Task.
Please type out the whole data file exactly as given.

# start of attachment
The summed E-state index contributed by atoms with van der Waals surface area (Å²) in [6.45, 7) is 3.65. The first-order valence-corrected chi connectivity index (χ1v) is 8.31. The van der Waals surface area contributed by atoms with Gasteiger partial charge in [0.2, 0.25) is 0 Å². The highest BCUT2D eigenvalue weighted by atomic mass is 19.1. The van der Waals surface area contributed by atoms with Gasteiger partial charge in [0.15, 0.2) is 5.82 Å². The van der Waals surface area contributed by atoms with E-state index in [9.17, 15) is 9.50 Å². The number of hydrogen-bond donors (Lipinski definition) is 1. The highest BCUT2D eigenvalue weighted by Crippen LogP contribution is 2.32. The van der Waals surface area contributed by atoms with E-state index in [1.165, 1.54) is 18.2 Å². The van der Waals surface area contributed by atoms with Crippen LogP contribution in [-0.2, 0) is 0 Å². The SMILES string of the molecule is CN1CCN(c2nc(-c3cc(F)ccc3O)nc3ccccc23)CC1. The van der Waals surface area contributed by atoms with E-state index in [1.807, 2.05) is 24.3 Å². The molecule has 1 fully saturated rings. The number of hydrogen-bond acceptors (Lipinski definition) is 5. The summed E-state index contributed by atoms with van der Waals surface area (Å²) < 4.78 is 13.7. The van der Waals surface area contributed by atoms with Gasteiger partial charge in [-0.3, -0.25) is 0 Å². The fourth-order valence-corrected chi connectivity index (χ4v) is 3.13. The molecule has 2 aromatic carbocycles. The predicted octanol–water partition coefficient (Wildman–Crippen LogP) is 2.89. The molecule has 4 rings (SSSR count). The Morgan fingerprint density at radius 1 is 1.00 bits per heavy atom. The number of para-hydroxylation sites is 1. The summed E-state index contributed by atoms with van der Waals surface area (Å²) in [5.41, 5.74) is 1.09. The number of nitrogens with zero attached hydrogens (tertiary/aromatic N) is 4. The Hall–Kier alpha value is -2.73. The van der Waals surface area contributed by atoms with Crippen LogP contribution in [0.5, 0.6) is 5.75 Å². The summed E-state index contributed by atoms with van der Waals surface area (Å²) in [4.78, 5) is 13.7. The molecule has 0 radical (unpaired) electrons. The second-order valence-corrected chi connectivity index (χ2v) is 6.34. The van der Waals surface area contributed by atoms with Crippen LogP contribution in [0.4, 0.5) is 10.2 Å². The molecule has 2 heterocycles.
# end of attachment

The summed E-state index contributed by atoms with van der Waals surface area (Å²) in [6.45, 7) is 3.65. The first-order valence-corrected chi connectivity index (χ1v) is 8.31. The van der Waals surface area contributed by atoms with Gasteiger partial charge in [0.2, 0.25) is 0 Å². The highest BCUT2D eigenvalue weighted by atomic mass is 19.1. The van der Waals surface area contributed by atoms with Gasteiger partial charge in [0.15, 0.2) is 5.82 Å². The van der Waals surface area contributed by atoms with E-state index in [9.17, 15) is 9.50 Å². The number of hydrogen-bond donors (Lipinski definition) is 1. The highest BCUT2D eigenvalue weighted by Crippen LogP contribution is 2.32. The van der Waals surface area contributed by atoms with E-state index in [1.165, 1.54) is 18.2 Å². The van der Waals surface area contributed by atoms with Crippen LogP contribution in [-0.2, 0) is 0 Å². The SMILES string of the molecule is CN1CCN(c2nc(-c3cc(F)ccc3O)nc3ccccc23)CC1. The van der Waals surface area contributed by atoms with E-state index in [1.807, 2.05) is 24.3 Å². The molecule has 1 fully saturated rings. The number of hydrogen-bond acceptors (Lipinski definition) is 5. The summed E-state index contributed by atoms with van der Waals surface area (Å²) < 4.78 is 13.7. The van der Waals surface area contributed by atoms with Gasteiger partial charge in [-0.3, -0.25) is 0 Å². The fourth-order valence-corrected chi connectivity index (χ4v) is 3.13. The molecule has 2 aromatic carbocycles. The predicted octanol–water partition coefficient (Wildman–Crippen LogP) is 2.89. The molecule has 4 rings (SSSR count). The Morgan fingerprint density at radius 1 is 1.00 bits per heavy atom. The number of para-hydroxylation sites is 1. The summed E-state index contributed by atoms with van der Waals surface area (Å²) in [5.41, 5.74) is 1.09. The number of nitrogens with zero attached hydrogens (tertiary/aromatic N) is 4. The Hall–Kier alpha value is -2.73. The van der Waals surface area contributed by atoms with Crippen LogP contribution in [0.5, 0.6) is 5.75 Å². The summed E-state index contributed by atoms with van der Waals surface area (Å²) in [4.78, 5) is 13.7. The molecule has 0 radical (unpaired) electrons. The second-order valence-corrected chi connectivity index (χ2v) is 6.34. The van der Waals surface area contributed by atoms with Crippen LogP contribution in [0.4, 0.5) is 10.2 Å². The molecule has 2 heterocycles.